It is impossible, say the authors of this letter, for us to give an exact account, nor will it be easy to conceive the extent of our present calamities, the rage of the Pagans against the saints, and the sufferings of the holy martyrs among us. For the adversary directs his whole force against us and lets us see already what we are to expect when he is let loose, and allowed to attack the church in the end of the world. He makes his assaults boldly, and stirs up his agents against the servants of God Their animosity runs so high, that we are not only driven from private houses, from the baths and public places, but even forbid to show ourselves at all. But the grace of God, which is an overmatch for all the powers of hell, hath rescued the weak from the danger, and from the temptation of the fiery trial.* and exposed such only to the combat as are able by an invincible patience to stand their ground, like so many unshaken pillars of the faith, and dare even invite sufferings, and defy all the malice and strength of the enemy. These champions have fought the powers of darkness with success, bore all manner of infamy, and the most inhuman torments, looked on all their sufferings as nothing, but rushed through them with an intrepidity that spoke them thoroughly persuaded that all the miseries of this life are not fit to be allowed any consideration, when weighed against the glory of the world to come. At first, the people attacked them in a tumultuous manner, struck them, dragged them about the streets, threw stones at them, plundered, confined them, fell on them with all the exorbitances of an incensed mob, when allowed to take their own revenge of their enemies; all which the Christians bore with an inexpressible patience. After this first discharge of their rage, they proceeded more regularly. The tribune and the magistrates of the town ordered them to appear in the public place, where they were examined before the populace, made a glorious confession of their faith, and then were sent to prison, where they were to wait the arrival of the governor. When that judge came to town, they were carried before him, and used with so much cruelty, that Vettius Epagathus,* one of our number, fired with a holy resentment at our treatment, desired to be heard on that subject. He was full of the love of God and his neighbor; a man so exactly virtuous, that, though young, the character of old Zacharias might justly be applied to him; for he walked in all the commandments blameless. His heart was inflamed with an ardent zeal for the glory of God; and he was active and indefatigable whenever his neighbor wanted his assistance. This excellent person undertook the defence of the injured brethren; and promised to make it appear, that the Christians were guilty of no impious practices. But the whole crowd, who were too well acquainted with his merit, opposed the motion in a noisy and tumultuous manner; and the governor, determined not to grant him that reasonable request, which impeached him and his associates for injustice, interrupted him, by asking whether he was a Christian. Upon his declaring his faith boldly, he was ranked among the martyrs, with the additional title of The Advocate of the Christians; which, indeed, was justly his due. And now it was easy to distinguish between such as came thither well provided for the trial, and resolved to suffer all extremities; and such as were not prepared for the battle. The former finished their glorious course with the utmost alacrity; while the latter started back at the near view of what was prepared for them upon persevering in the faith, and quitted the field; which was the case of ten persons. Their cowardice and apostacy not only proved an inexpressible affliction to us, but also cooled the zeal of several, who were not yet apprehended, and had employed their liberty in a constant attendance on the martyrs, in spite of all the dangers to which their charity might expose them. We were all now in the utmost consternation, which did not arise from the fear of torments, but the apprehension of losing more of our number in the way. But our late loss was abundantly repaired by fresh supplies of generous martyrs, who were seized every day, till our two churches were deprived of all their eminent men, whom we had been used to look on as the main support of religion among us.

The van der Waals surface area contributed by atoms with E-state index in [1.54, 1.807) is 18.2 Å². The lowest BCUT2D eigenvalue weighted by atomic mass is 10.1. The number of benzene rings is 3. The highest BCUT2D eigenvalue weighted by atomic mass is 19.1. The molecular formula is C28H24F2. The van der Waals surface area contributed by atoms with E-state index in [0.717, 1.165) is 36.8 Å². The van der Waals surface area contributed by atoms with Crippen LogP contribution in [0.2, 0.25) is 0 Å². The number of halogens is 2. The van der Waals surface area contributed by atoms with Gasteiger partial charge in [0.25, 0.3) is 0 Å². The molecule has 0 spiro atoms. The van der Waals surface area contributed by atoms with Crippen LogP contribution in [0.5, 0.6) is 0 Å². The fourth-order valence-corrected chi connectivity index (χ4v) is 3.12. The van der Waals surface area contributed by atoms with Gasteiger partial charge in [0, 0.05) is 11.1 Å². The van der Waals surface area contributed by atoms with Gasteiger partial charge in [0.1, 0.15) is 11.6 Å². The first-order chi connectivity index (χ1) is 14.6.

As the governor’s orders for letting none of us escape were very strict, several Pagans in the service of Christians were taken with their masters. These slaves, fearing they should be put to the same torments, which they saw the saints endure, at the instigation of the devil and the soldiers, accused us of feeding on human flesh, like Thyestes, engaging in incestuous marriages, like Œdipus, and several other impious extravagances, which the principles of our religion forbid us to mention, or even think of, and which we can hardly persuade ourselves were ever committed by men. These calumnies being divulged, the people were so outrageously incensed against us, that they who till then had retained some sparks of friendship for us, were transported against us with hatred, and foamed with rage. It is impossible to express the severity of what the ministers of Satan inflicted on the holy martyrs on this occasion, to force some blasphemous expression from their mouths. The fury of the governor, the soldiers, and the people, fell most heavy upon Sanctus, a native of Vienne, and a deacon: also on Maturus, who, though but lately baptized, was yet bold and strong enough for the combat; on Attalus, a native of Pergamus, but who had ever been the pillar and support of our church: and on Blandina, a slave, in whom Christ has shown us that those whom men look on with contempt, and whose condition places them below the regard of the world, are often raised to the highest honors by Almighty God for their ardent love of him, manifested more by works than words or empty show. She was of so weak a constitution, that we were all alarmed for her, and her mistress, one of the martyrs, was full of apprehensions that she would not have the courage and resolution to make a free and open confession of her faith. But Blandina was so powerfully assisted and strengthened, that she bore all the torments her executioners, who relieved each other, could ply her with from break of day till night; they owned themselves conquered, protested they had no more torments in reserve, and wondered how she could live after what she had endured from their hands; declaring that they were of opinion that any one of the torments inflicted on her would have been sufficient to dispatch her, according to the common course of nature, instead of the many violent ones she had undergone. But that blessed person, like a valiant combatant, received fresh strength and vigor from the confession of her faith. The frequent repetition of these words, “I am a Christian, no wickedness is transacted among us,” took of the edge of her pains, and made her appear insensible to all she suffered.